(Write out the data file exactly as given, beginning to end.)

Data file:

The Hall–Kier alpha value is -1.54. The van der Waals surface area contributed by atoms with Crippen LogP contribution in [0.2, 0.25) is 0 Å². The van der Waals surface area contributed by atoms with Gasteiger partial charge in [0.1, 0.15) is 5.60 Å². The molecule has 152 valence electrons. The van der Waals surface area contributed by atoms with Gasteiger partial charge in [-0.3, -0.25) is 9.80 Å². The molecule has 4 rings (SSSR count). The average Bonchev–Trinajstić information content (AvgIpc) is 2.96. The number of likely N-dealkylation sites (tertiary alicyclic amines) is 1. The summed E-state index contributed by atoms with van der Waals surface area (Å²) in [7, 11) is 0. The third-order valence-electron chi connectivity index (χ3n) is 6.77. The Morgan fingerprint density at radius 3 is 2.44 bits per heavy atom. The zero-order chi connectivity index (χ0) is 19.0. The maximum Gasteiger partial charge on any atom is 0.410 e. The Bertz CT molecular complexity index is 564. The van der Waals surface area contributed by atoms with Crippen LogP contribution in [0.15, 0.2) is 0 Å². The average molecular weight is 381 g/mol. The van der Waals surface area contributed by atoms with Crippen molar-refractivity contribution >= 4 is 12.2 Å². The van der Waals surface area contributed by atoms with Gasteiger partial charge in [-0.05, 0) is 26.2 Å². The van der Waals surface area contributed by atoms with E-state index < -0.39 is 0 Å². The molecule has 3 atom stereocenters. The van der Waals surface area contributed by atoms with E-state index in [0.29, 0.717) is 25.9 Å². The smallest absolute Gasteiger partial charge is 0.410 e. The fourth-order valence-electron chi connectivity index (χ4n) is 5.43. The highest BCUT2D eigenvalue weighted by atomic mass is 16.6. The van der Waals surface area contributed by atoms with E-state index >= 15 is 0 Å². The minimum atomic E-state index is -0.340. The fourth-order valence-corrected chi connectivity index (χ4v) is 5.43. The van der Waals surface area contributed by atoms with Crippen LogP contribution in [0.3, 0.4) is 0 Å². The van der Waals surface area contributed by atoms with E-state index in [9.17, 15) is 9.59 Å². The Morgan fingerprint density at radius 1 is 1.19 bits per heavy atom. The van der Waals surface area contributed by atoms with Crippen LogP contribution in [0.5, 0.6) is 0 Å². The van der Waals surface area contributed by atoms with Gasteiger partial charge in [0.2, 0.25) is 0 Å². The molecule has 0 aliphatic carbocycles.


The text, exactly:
The Hall–Kier alpha value is -1.54. The van der Waals surface area contributed by atoms with Crippen LogP contribution in [0.2, 0.25) is 0 Å². The van der Waals surface area contributed by atoms with Gasteiger partial charge in [0.1, 0.15) is 5.60 Å². The molecule has 152 valence electrons. The van der Waals surface area contributed by atoms with Gasteiger partial charge in [-0.3, -0.25) is 9.80 Å². The molecule has 4 rings (SSSR count). The average Bonchev–Trinajstić information content (AvgIpc) is 2.96. The number of likely N-dealkylation sites (tertiary alicyclic amines) is 1. The summed E-state index contributed by atoms with van der Waals surface area (Å²) in [7, 11) is 0. The third-order valence-electron chi connectivity index (χ3n) is 6.77. The Morgan fingerprint density at radius 3 is 2.44 bits per heavy atom. The zero-order chi connectivity index (χ0) is 19.0. The maximum Gasteiger partial charge on any atom is 0.410 e. The Bertz CT molecular complexity index is 564. The van der Waals surface area contributed by atoms with Crippen LogP contribution in [0.15, 0.2) is 0 Å². The average molecular weight is 381 g/mol. The van der Waals surface area contributed by atoms with Crippen molar-refractivity contribution >= 4 is 12.2 Å². The van der Waals surface area contributed by atoms with Gasteiger partial charge in [-0.05, 0) is 26.2 Å². The van der Waals surface area contributed by atoms with E-state index < -0.39 is 0 Å². The molecule has 3 atom stereocenters. The van der Waals surface area contributed by atoms with E-state index in [0.29, 0.717) is 25.9 Å². The smallest absolute Gasteiger partial charge is 0.410 e. The fourth-order valence-electron chi connectivity index (χ4n) is 5.43. The highest BCUT2D eigenvalue weighted by atomic mass is 16.6. The van der Waals surface area contributed by atoms with E-state index >= 15 is 0 Å². The minimum atomic E-state index is -0.340. The fourth-order valence-corrected chi connectivity index (χ4v) is 5.43. The van der Waals surface area contributed by atoms with Crippen LogP contribution in [0.3, 0.4) is 0 Å². The van der Waals surface area contributed by atoms with E-state index in [9.17, 15) is 9.59 Å². The Morgan fingerprint density at radius 1 is 1.19 bits per heavy atom. The van der Waals surface area contributed by atoms with Crippen LogP contribution in [0.5, 0.6) is 0 Å². The van der Waals surface area contributed by atoms with Gasteiger partial charge in [0.2, 0.25) is 0 Å². The molecule has 0 aliphatic carbocycles.